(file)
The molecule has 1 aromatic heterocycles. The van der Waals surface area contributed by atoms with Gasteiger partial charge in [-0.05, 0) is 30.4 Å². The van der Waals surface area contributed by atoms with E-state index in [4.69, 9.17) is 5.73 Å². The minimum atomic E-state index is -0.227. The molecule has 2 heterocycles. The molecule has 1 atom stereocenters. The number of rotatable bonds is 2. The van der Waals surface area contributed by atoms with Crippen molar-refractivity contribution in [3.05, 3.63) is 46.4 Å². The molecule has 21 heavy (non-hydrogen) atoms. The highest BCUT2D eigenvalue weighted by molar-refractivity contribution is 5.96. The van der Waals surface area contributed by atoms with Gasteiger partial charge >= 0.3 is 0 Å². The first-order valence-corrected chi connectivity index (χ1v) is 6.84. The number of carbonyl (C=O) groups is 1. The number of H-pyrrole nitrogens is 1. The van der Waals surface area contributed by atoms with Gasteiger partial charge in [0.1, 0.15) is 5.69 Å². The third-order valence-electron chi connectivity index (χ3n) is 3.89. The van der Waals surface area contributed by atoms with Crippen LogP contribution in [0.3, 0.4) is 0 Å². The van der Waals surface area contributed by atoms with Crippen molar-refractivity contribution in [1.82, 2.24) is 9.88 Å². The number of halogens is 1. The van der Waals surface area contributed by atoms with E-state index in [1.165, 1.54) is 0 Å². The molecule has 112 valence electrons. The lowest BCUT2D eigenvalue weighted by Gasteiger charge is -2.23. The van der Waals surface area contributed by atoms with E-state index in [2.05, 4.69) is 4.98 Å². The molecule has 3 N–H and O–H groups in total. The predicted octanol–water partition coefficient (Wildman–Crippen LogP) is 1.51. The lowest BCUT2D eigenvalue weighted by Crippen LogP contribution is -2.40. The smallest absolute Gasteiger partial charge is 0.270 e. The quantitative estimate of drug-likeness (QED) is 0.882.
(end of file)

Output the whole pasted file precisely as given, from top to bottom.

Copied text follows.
The molecule has 1 aromatic heterocycles. The van der Waals surface area contributed by atoms with Gasteiger partial charge in [-0.05, 0) is 30.4 Å². The van der Waals surface area contributed by atoms with E-state index in [4.69, 9.17) is 5.73 Å². The minimum atomic E-state index is -0.227. The molecule has 2 heterocycles. The molecule has 1 atom stereocenters. The number of rotatable bonds is 2. The van der Waals surface area contributed by atoms with Crippen molar-refractivity contribution in [3.05, 3.63) is 46.4 Å². The molecule has 21 heavy (non-hydrogen) atoms. The highest BCUT2D eigenvalue weighted by molar-refractivity contribution is 5.96. The van der Waals surface area contributed by atoms with Gasteiger partial charge >= 0.3 is 0 Å². The first-order valence-corrected chi connectivity index (χ1v) is 6.84. The number of carbonyl (C=O) groups is 1. The number of H-pyrrole nitrogens is 1. The van der Waals surface area contributed by atoms with Gasteiger partial charge in [0.1, 0.15) is 5.69 Å². The third-order valence-electron chi connectivity index (χ3n) is 3.89. The van der Waals surface area contributed by atoms with Crippen LogP contribution in [0.3, 0.4) is 0 Å². The van der Waals surface area contributed by atoms with Crippen molar-refractivity contribution in [1.82, 2.24) is 9.88 Å². The number of halogens is 1. The van der Waals surface area contributed by atoms with E-state index in [1.165, 1.54) is 0 Å². The molecule has 112 valence electrons. The lowest BCUT2D eigenvalue weighted by Gasteiger charge is -2.23. The van der Waals surface area contributed by atoms with E-state index in [2.05, 4.69) is 4.98 Å². The molecule has 3 N–H and O–H groups in total. The predicted octanol–water partition coefficient (Wildman–Crippen LogP) is 1.51. The lowest BCUT2D eigenvalue weighted by Crippen LogP contribution is -2.40. The smallest absolute Gasteiger partial charge is 0.270 e. The quantitative estimate of drug-likeness (QED) is 0.882.